As for the sauce, I cooked some red pack and that tasted pretty good; better consistency, but nothing like NY sauce.  With the sauce I'm still very far off although I must get my hands on 6 in 1, 7-11, and try mixing them with some pizza sauce since I think that's the "magic" trick.


Offline Randy

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Re:Help with Best New York Pizza recipe
« Reply #66 on: May 27, 2004, 06:20:24 PM »
Arthur a New York dough will be sticky to the point it slumps.  Again it should still be sticking to the bottom of the bowl about the size of a silver dollar with it running on knead.

Randy

Offline RoadPizza

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Re:Help with Best New York Pizza recipe
« Reply #67 on: May 27, 2004, 07:59:59 PM »
I did however come out with a better looking dough before rising - elastic, not sticky but great texture.   The only problem with the dough was that it was too "loose" when streching it out after a 24+ hour rise period.  I guess that means that I put in too much water???   It tasted ok, but my cooked pizza (dough) usually still tastes a little bread-y and doesn't have that candy like taste of NY pizza.  Any ideas here?

I think it might be a combination of too much yeast and/or too warm water.  I usually mix in 2 oz. of yeast to a 50 lb. sack.  And from the other thread, you can see that I usually work with 55 - 60 F water.

Too much water or too little flour are other options.
« Last Edit: May 27, 2004, 08:01:45 PM by RoadPizza »

Offline Randy

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Re:Help with Best New York Pizza recipe
« Reply #68 on: May 28, 2004, 06:59:27 AM »
For a milder tasting cheese try Polly-O part skim.  Do not use shreaded cheeese from the grocery store.

Randy

Offline Arthur

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Re:Help with Best New York Pizza recipe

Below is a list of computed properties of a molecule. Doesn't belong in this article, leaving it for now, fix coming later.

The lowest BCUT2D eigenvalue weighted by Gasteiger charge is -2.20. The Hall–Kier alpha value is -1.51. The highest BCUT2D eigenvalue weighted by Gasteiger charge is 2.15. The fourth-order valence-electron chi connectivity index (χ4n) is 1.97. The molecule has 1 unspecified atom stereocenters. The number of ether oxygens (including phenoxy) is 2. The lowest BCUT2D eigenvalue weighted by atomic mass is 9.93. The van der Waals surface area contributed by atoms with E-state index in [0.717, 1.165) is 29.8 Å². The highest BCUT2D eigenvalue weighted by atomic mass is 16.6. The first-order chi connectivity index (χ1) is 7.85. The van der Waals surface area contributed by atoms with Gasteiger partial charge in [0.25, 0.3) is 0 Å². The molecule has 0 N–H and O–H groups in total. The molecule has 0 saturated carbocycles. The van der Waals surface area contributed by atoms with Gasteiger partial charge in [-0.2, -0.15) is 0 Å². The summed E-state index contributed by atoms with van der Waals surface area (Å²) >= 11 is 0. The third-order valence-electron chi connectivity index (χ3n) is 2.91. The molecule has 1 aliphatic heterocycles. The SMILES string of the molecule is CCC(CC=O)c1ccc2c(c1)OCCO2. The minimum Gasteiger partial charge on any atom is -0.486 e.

« Reply #69 on: May 28, 2004, 09:44:30 AM »
I did however come out with a better looking dough before rising - elastic, not sticky but great texture.   The only problem with the dough was that it was too "loose" when streching it out after a 24+ hour rise period.  I guess that means that I put in too much water???   It tasted ok, but my cooked pizza (dough) usually still tastes a little bread-y and doesn't have that candy like taste of NY pizza.  Any ideas here?

I think it might be a combination of too much yeast and/or too warm water.  I usually mix in 2 oz. of yeast to a 50 lb. sack.  And from the other thread, you can see that I usually work with 55 - 60 F water.

Too much water or too little flour are other options.

ok...so I tried some dough last night.

I took Steve's recipe and took exactly 2/3 of the ingredients, but for the yeast - instead of 1.33 teaspoons, I used 1 teaspoon.  

I do think that it still may be too much yeast (and may have caused my problem of too lose dough after rising).  If 2 oz yeast for a 50lb bag is right, then thats 12 teaspoons for 50lb bag = 4.11 ratio so for 2 lbs of flour (or in my case 1.33 lbs of flour would equal less than 1/2 teaspoon.

As for the water...I just tried using room temp sping water.

The dough looked good in terms of consistency....the test will be after 24+ hours to see if it works well and more importantly tastes right.

« Last Edit: May 28, 2004, 10:15:26 AM by Steve »


Offline RoadPizza

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Re:Help with Best New York Pizza recipe
« Reply #70 on: May 28, 2004, 09:55:02 AM »
I took Steve's recipe and took exactly 2/3 of the ingredients, but for the yeast - instead of 1.33 teaspoons, I used 1 teaspoon.  

I do think that it still may be too much yeast (and may have caused my problem of too lose dough after rising).  If 2 oz yeast for a 50lb bag is right, then thats 12 teaspoons for 50lb bag = 4.11 ratio so for 2 lbs of flour (or in my case 1.33 lbs of flour would equal less than 1/2 teaspoon.